How to Create a Buck-based C/C++ Project

Buck is a fast build tool developed by Facebook. There are many reasons to choose Buck, but how should you get started?

This walk-through will cover:

  • How to organize your project
  • Integration of Google Test
  • Explanation of the basic Buck commands

TL;DR

Browse the project files on GitHub, or clone them onto your system:

git clone git@github.com:njlr/buck-cpp-example.git

Install existing Buck ports from Buckaroo.pm.

How Buck Works

Before we start, it might be helpful to understand how Buck works. Rather than retread old ground, take a look at this talk from the Buck devs.

Ludicrously Fast Builds with Buck

Installing Buck

The official guide for installing Buck is available on their website. However, the quickest way is probably to use Homebrew or Linuxbrew.

Once you have a “brew” installed, add the Facebook tap and install Buck:

brew tap facebook/fb
brew install --HEAD facebook/fb/buck

Verify your installation with:

buck --version

Organizing Your Files

Once Buck is installed, it’s time to create the project folders. Buck makes it easy to support any folder structure you like, but for this demo we will be following the C/C++ convention of src and include folders.

This project will consist of two parts:

  • demo — an executable that computes 3 + 4and prints the result
  • mathutils — a library that provides simple adding functionality

Note: This is a simple example for demonstration purposes; Buck is capabable of building complex C/C++ projects!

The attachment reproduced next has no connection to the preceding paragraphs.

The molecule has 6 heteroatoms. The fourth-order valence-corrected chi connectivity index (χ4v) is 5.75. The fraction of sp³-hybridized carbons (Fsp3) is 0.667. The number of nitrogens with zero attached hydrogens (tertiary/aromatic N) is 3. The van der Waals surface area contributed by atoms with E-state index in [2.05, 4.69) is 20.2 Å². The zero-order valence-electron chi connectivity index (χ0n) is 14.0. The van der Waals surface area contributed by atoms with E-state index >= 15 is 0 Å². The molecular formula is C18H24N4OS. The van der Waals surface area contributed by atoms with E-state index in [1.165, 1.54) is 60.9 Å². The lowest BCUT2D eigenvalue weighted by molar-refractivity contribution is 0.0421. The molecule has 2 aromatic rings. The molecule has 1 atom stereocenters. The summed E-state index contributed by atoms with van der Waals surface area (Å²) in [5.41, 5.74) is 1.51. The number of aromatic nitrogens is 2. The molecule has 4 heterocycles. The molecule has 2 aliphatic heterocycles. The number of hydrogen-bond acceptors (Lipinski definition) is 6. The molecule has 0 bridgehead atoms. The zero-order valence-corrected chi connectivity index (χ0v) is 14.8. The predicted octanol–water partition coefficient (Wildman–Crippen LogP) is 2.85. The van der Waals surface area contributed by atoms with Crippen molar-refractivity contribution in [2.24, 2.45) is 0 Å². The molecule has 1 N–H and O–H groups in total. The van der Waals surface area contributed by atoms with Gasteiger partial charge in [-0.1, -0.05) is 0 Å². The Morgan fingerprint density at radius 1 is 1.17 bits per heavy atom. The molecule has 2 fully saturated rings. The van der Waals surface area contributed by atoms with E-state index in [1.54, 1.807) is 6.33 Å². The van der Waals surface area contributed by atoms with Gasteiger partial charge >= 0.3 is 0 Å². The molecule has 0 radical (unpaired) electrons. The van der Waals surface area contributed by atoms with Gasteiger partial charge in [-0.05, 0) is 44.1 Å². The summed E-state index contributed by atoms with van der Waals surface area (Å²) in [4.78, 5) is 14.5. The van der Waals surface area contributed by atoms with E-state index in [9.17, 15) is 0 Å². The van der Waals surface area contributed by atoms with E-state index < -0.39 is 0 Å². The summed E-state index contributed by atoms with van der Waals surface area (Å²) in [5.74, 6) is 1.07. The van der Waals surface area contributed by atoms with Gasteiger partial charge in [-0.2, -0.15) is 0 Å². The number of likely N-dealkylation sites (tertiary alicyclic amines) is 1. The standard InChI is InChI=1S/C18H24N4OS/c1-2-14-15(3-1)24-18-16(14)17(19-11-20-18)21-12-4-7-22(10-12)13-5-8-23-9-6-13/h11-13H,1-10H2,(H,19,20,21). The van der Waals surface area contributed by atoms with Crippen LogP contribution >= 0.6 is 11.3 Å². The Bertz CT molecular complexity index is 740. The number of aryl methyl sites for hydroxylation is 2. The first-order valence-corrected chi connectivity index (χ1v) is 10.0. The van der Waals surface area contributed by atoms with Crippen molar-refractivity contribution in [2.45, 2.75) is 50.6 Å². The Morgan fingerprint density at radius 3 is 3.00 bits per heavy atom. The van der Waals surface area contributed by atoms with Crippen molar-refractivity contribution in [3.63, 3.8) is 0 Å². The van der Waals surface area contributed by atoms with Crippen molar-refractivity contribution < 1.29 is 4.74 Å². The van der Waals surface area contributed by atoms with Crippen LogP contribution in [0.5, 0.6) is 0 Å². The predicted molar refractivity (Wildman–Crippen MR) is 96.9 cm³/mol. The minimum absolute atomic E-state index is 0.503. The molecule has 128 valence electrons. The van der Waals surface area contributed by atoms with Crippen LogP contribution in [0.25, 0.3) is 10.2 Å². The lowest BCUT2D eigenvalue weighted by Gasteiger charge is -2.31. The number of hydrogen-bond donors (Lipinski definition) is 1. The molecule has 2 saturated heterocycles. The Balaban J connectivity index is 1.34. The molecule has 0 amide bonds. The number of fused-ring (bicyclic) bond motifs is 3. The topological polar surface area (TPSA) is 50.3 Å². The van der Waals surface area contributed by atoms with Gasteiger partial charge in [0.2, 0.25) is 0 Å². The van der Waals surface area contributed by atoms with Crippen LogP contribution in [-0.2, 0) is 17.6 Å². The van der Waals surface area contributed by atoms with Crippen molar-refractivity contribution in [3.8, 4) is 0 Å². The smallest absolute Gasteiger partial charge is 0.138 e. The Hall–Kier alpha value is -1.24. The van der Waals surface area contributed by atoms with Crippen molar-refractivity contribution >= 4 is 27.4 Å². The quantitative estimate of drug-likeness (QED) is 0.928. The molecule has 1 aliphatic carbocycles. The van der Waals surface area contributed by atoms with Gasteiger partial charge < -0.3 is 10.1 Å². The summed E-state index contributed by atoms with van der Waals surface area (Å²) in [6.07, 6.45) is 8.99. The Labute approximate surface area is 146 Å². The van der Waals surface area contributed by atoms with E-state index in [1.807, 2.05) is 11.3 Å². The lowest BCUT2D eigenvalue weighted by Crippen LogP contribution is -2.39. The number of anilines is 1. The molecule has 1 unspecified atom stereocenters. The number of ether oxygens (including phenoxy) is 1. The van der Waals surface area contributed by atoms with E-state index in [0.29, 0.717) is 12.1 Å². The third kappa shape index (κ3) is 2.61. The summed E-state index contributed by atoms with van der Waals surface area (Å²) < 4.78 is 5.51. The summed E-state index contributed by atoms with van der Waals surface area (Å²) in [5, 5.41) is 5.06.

First, create the following structure somewhere on your drive:

.
├── .buckconfig
├── BUCK
└── demo
├── include
└── src
└── main.cpp

Using the command-line:

touch .buckconfig
touch BUCK
mkdir demo
mkdir demo/include
mkdir demo/src
touch demo/src/main.cpp

That’s quite a few files — let’s run through them:

  • .buckconfig is required before you can run any Buck commands. It tells Buck where the root of your project is and can also be used to configure any settings that are global to your project. For now we can leave it empty.
  • The BUCK file is where we will define the target for our binary. There can be multiple BUCK files in a Buck project, which is useful when you want to seperate the build logic for different aspects of your project, such as libraries and tests.
  • demo/include is where we will be putting any headers used by the binary.
  • demo/src is where we will be putting our translation-units (in this case .cpp files) for the binary.
  • demo/src/main.cpp will be the entry-point for our application.

main.cpp